|Managing Serviceguard Fifteenth Edition > Chapter 7 Cluster
and Package Maintenance
Managing the cluster involves the following tasks:
In Serviceguard A.11.16 and later, these tasks can be performed by non-root users with the appropriate privileges. See “Controlling Access to the Cluster” for more information about configuring access.
You can use Serviceguard Manager or the Serviceguard command line to start or stop the cluster, or to add or halt nodes. Starting the cluster means running the cluster daemon on one or more of the nodes in a cluster. You use different Serviceguard commands to start the cluster, depending on whether all nodes are currently down (that is, no cluster daemons are running), or whether you are starting the cluster daemon on an individual node.
Note the distinction that is made in this chapter between adding an already configured node to the cluster and adding a new node to the cluster configuration. An already configured node is one that is already entered in the cluster configuration file; a new node is added to the cluster by modifying the cluster configuration file.
You can use Serviceguard Manager, or Serviceguard commands as shown below, to start the cluster.
Use the cmruncl command to start the cluster when all cluster nodes are down. Particular command options can be used to start the cluster under specific circumstances.
The following command starts all nodes configured in the cluster and verifies the network information:
By default, cmruncl will do network validation, making sure the actual network setup matches the configured network setup. This is the recommended method. If you have recently checked the network and find the check takes a very long time, you can use the -w none option to bypass the validation.
Use the -v (verbose) option to display the greatest number of messages.
The -n option specifies a particular group of nodes. Without this option, all nodes will be started. The following example starts up the locally configured cluster only on ftsys9 and ftsys10. (This form of the command should only be used when you are sure that the cluster is not already running on any node.)
cmruncl -v -n ftsys9 -n ftsys10
You can use Serviceguard Manager, or Serviceguard commands as shown below, to bring a configured node up within a running cluster.
Use the cmrunnode command to join one or more nodes to an already running cluster. Any node you add must already be a part of the cluster configuration. The following example adds node ftsys8 to the cluster that was just started with only nodes ftsys9 and ftsys10. The -v (verbose) option prints out all the messages:
cmrunnode -v ftsys8
By default, cmrunnode will do network validation, making sure the actual network setup matches the configured network setup. This is the recommended method. If you have recently checked the network and find the check takes a very long time, you can use the -w none option to bypass the validation.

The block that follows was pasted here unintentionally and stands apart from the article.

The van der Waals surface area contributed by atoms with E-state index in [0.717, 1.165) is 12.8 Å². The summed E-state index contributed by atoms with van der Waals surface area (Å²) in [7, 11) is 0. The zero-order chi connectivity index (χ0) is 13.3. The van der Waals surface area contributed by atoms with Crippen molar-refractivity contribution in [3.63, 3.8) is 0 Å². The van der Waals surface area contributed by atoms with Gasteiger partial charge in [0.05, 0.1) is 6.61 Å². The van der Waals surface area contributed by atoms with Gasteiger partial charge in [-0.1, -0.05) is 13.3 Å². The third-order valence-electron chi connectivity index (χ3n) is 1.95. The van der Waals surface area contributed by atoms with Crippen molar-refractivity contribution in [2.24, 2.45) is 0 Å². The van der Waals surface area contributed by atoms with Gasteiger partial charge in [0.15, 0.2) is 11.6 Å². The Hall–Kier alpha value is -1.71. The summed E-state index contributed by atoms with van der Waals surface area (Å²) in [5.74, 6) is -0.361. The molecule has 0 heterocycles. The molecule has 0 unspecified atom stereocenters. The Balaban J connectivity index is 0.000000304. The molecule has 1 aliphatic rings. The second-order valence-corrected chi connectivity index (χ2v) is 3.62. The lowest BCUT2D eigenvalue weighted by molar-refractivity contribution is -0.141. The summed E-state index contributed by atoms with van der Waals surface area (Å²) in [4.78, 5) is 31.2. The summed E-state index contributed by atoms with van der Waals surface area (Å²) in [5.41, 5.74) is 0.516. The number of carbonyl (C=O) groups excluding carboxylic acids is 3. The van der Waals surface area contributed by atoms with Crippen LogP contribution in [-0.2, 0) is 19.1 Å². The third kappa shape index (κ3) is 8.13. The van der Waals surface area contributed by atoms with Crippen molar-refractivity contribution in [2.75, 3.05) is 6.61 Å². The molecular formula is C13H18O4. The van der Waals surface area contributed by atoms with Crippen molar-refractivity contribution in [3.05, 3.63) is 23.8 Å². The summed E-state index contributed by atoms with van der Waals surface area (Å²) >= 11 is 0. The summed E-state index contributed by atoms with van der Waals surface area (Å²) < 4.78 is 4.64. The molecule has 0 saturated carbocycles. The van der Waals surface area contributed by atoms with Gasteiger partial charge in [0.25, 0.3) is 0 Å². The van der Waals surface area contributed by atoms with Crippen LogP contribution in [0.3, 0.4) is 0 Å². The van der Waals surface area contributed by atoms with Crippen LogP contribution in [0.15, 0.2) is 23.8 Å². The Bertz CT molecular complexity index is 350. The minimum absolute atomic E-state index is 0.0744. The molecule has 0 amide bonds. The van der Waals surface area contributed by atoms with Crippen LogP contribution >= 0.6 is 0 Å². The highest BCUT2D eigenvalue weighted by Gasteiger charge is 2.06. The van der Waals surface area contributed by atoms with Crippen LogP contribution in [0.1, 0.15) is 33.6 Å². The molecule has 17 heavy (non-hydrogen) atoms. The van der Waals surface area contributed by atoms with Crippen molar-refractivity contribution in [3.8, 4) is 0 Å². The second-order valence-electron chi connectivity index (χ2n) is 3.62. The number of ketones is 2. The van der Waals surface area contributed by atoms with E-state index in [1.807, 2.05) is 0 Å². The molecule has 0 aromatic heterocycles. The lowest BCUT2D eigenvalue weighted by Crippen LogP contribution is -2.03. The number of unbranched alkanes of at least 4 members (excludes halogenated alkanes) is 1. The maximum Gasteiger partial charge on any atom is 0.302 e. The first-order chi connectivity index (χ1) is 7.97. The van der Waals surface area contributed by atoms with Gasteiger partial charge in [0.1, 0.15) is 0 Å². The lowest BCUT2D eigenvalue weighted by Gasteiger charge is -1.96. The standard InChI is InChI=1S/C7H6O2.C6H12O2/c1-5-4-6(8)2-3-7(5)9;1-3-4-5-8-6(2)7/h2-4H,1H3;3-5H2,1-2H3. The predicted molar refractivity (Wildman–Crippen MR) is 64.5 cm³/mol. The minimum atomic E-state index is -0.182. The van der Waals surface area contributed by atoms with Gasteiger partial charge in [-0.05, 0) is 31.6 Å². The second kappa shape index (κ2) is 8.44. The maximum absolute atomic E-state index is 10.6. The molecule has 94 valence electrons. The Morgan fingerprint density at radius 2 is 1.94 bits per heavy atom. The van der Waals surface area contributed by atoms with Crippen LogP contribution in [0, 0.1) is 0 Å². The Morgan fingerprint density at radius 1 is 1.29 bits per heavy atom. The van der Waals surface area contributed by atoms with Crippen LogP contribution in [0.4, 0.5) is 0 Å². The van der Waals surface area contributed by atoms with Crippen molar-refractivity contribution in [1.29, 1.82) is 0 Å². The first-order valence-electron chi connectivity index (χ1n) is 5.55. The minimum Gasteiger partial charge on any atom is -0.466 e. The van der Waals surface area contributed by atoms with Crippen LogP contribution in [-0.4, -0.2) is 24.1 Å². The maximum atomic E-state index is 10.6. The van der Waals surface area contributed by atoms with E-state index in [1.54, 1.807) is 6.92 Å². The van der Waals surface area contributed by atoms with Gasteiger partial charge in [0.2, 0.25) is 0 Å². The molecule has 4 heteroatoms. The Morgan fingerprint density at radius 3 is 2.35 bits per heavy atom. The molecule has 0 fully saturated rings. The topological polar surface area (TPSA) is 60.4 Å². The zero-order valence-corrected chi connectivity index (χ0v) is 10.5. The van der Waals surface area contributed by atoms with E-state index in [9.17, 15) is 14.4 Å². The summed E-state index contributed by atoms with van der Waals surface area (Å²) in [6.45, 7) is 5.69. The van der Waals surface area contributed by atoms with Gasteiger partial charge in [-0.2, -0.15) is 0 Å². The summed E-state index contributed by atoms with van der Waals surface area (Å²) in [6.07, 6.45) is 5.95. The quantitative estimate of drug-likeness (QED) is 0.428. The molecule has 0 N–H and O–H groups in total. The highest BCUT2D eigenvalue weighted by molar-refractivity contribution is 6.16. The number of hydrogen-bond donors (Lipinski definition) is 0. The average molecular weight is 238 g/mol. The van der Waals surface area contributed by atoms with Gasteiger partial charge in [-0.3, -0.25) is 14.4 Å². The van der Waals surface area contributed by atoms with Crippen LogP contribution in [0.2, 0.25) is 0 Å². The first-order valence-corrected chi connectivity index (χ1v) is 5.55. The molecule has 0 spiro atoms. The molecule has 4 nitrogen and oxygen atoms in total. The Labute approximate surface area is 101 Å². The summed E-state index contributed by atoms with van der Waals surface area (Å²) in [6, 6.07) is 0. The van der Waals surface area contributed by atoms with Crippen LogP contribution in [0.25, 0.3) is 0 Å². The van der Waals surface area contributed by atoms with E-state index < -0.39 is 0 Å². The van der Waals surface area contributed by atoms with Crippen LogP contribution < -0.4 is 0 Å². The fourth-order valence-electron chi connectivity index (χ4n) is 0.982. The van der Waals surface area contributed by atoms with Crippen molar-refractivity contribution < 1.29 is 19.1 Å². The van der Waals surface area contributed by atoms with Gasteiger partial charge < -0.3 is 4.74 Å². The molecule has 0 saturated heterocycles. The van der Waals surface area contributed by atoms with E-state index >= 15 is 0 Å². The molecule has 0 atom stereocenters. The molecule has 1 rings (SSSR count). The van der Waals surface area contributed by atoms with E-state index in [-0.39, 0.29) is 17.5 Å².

Since the node’s cluster is already running, the node joins the cluster. Packages may be started, depending on the package configuration (see node_name on “node_name”). If the node does not find its cluster running, or the node is not part of the cluster configuration, the command fails.
You can use Serviceguard Manager, or Serviceguard commands as shown below, to remove nodes from active participation in a cluster. This operation halts the cluster daemon, but it does not modify the cluster configuration. To remove a node from the cluster configuration permanently, you must recreate the cluster configuration file. See the next section.
Halting a node is a convenient way of bringing it down for system maintenance while keeping its packages available on other nodes. After maintenance, the package can be returned to its primary node. See “Moving a Failover Package ”.
To return a node to the cluster, use cmrunnode.
Use cmhaltnode to halt one or more nodes in a cluster. The cluster daemon on the specified node stops, and the node is removed from active participation in the cluster.
To halt a node with a running package, use the -f option. If a package was running that can be switched to an adoptive node, the switch takes place and the package starts on the adoptive node. For example, the following command causes the Serviceguard daemon running on node ftsys9 in the sample configuration to halt and the package running on ftsys9 to move to an adoptive node The -v (verbose) option prints out messages:
cmhaltnode -f -v ftsys9
This halts any packages running on the node ftsys9 by executing the halt instructions in each package's master control script. ftsys9 is halted and the packages start on their adoptive node.
You can use Serviceguard Manager, or Serviceguard commands as shown below, to halt a running cluster.
Use cmhaltcl to halt the entire cluster. This command causes all nodes in a configured cluster to halt their Serviceguard daemons. You can use the -f option to force the cluster to halt even when packages are running. You can use the command on any running node, for example:
cmhaltcl -f -v
This halts all the cluster nodes.